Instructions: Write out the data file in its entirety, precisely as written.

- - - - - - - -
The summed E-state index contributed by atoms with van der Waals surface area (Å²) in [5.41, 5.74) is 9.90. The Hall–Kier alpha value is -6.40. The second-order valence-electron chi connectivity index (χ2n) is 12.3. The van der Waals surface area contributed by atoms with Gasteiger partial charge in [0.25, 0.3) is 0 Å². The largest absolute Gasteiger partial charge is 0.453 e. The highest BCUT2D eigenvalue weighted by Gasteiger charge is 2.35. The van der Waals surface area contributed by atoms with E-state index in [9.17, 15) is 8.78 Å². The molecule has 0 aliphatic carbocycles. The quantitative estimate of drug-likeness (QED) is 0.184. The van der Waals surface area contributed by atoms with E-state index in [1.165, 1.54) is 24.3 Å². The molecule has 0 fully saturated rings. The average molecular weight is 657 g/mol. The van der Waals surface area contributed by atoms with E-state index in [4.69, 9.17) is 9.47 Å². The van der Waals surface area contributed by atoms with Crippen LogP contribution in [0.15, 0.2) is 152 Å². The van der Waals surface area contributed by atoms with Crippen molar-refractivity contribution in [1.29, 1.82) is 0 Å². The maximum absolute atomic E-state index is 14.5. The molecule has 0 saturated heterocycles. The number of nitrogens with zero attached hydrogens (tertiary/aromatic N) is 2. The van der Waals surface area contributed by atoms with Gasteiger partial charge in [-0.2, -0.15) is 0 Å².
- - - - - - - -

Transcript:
The summed E-state index contributed by atoms with van der Waals surface area (Å²) in [5.41, 5.74) is 9.90. The Hall–Kier alpha value is -6.40. The second-order valence-electron chi connectivity index (χ2n) is 12.3. The van der Waals surface area contributed by atoms with Gasteiger partial charge in [0.25, 0.3) is 0 Å². The largest absolute Gasteiger partial charge is 0.453 e. The highest BCUT2D eigenvalue weighted by Gasteiger charge is 2.35. The van der Waals surface area contributed by atoms with E-state index in [9.17, 15) is 8.78 Å². The molecule has 0 aliphatic carbocycles. The quantitative estimate of drug-likeness (QED) is 0.184. The van der Waals surface area contributed by atoms with E-state index in [1.165, 1.54) is 24.3 Å². The molecule has 0 fully saturated rings. The average molecular weight is 657 g/mol. The van der Waals surface area contributed by atoms with E-state index in [4.69, 9.17) is 9.47 Å². The van der Waals surface area contributed by atoms with Crippen LogP contribution in [0.15, 0.2) is 152 Å². The van der Waals surface area contributed by atoms with Crippen molar-refractivity contribution in [1.29, 1.82) is 0 Å². The maximum absolute atomic E-state index is 14.5. The molecule has 0 saturated heterocycles. The number of nitrogens with zero attached hydrogens (tertiary/aromatic N) is 2. The van der Waals surface area contributed by atoms with Gasteiger partial charge in [-0.2, -0.15) is 0 Å².